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Alex8
Beginner
47 Views

Compiling Applications with MKL

Hi all,

I have MKL installed on my Ubuntu Server 16.04. I've used the Intel-provided mklvars.sh script to provide the directories with the MKL libraries. Every time I try to use these directories with a compiler (such as gcc or gfortran), I'm never able to reference the libraries without providing the -L option and the directory manually. I thought the script would set the environment variables so I wouldn't have to provide these entries in the dynamic links. The script is sets MKLROOT, LD_LIBRARY_PATH, and LIBRARY_PATH successfully, but when I attempt to run compilers without the directory, I'm told the files cannot be found. 

Any suggestions are tremendously appreciated!

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5 Replies
mecej4
Black Belt
47 Views

The Intel compiler drivers icc and ifort recognize the -mkl option for this very purpose. When you use a non-Intel compiler, if you do not have a compiler driver with the equivalent option, you can write a shell-script that will convert a "-mkl" shell-script option to the corresponding -I, -L and -l options.

Alex8
Beginner
47 Views

Thanks for the response. Could you please provide an example of what you've proposed? I'm not quite sure I understand. 

Thanks so much!

TimP
Black Belt
47 Views

The mkl link advisor covers include and library options for gcc and gfortran on the supported platforms.  As you said, they require explicit L and I specification, so you may consider make or some other scripting option worth while.  The built in ability of icc and ifort to set up an ld script is limited to a few basic cases.

Joseph_A_
Beginner
47 Views

I have a sample C program that makes use of trigonometric functions. I want to compile it using GCC 6.2.0.

On using the following command, 

gcc -liomp5 -lmkl_core -lmkl_intel_thread -lmkl_intel_lp64 example_tignometry.c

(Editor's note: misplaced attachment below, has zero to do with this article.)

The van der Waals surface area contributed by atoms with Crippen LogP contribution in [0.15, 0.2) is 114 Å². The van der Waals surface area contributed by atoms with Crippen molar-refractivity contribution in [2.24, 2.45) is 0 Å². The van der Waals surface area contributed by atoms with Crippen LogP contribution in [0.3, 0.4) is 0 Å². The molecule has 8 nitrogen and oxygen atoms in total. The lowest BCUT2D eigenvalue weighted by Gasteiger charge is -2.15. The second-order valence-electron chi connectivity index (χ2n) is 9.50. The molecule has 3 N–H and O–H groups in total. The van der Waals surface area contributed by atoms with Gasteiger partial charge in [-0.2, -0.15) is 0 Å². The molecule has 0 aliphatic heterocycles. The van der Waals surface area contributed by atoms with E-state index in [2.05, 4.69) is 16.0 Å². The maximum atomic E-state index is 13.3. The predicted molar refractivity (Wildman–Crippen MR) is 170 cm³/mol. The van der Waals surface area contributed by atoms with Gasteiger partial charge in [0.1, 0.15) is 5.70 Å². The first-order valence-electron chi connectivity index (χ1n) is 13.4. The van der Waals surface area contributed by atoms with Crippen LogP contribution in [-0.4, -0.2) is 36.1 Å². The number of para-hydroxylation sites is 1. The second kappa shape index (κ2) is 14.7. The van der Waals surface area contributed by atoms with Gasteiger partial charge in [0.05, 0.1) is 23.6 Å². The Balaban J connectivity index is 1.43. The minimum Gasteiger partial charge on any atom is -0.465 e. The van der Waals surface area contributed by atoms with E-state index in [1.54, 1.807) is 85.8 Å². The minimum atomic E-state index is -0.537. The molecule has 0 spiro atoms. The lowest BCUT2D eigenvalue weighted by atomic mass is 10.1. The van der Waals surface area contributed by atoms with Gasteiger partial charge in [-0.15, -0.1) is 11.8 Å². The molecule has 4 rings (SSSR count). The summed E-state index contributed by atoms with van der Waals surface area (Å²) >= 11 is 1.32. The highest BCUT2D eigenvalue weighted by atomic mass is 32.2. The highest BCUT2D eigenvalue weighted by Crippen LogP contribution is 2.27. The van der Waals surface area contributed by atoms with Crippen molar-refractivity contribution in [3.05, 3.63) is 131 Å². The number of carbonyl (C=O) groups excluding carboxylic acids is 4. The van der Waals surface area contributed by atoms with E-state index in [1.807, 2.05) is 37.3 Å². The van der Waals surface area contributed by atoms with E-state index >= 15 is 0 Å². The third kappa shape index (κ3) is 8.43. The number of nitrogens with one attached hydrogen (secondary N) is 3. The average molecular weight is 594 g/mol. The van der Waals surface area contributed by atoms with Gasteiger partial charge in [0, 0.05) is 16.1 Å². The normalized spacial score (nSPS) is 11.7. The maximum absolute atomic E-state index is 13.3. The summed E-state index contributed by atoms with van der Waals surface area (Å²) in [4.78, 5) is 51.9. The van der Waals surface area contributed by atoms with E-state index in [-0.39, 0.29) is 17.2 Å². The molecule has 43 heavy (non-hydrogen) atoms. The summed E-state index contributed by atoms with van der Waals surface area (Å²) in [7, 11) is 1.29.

I get,

example_tignometry.c:(.text+0x35): undefined reference to `sin'
example_tignometry.c:(.text+0x48): undefined reference to `cos'
example_tignometry.c:(.text+0x5b): undefined reference to `tan'
example_tignometry.c:(.text+0x6e): undefined reference to `sinh'
example_tignometry.c:(.text+0x81): undefined reference to `cosh'
example_tignometry.c:(.text+0x94): undefined reference to `tanh'
example_tignometry.c:(.text+0xa7): undefined reference to `log'
example_tignometry.c:(.text+0xba): undefined reference to `log10'
example_tignometry.c:(.text+0xcd): undefined reference to `exp'

The contents of example_tignometry.c are

#include <stdio.h>
#include <math.h>
int main(){
float i = 0.314;
       float j = 0.25;
       float k = 6.25;
       float sin_value = sin(i);
       float cos_value = cos(i);
       float tan_value = tan(i);
       float sinh_value = sinh(j);
       float cosh_value = cosh(j);
       float tanh_value = tanh(j);
       float log_value = log(k);
       float log10_value = log10(k);
       float exp_value = exp(k);

       printf("The value of sin(%f) : %f \n", i, sin_value);
       printf("The value of cos(%f) : %f \n", i, cos_value);
       printf("The value of tan(%f) : %f \n", i, tan_value);
       printf("The value of sinh(%f) : %f \n", j, sinh_value);
       printf("The value of cosh(%f) : %f \n", j, cosh_value);
       printf("The value of tanh(%f) : %f \n", j, tanh_value);
       printf("The value of log(%f) : %f \n", k, log_value);
       printf("The value of log10(%f) : %f \n",k,log10_value);
       printf("The value of exp(%f) : %f \n",k, exp_value);
       return 0;
}

 

 

TimP
Black Belt
47 Views

As mentioned earlier in the thread, the MKL link advisor applet ought to get you much closer to the answer, in case you do decide to use MKL.  From the looks of it you would need -lm (requirement unrelated to mkl).  As you apparently are linking dynamic libraries, you may not need attention to correct order and use of start-group...end-group directives, but since your example doesn't actually use MKL, you can do anything you like with the MKL references.

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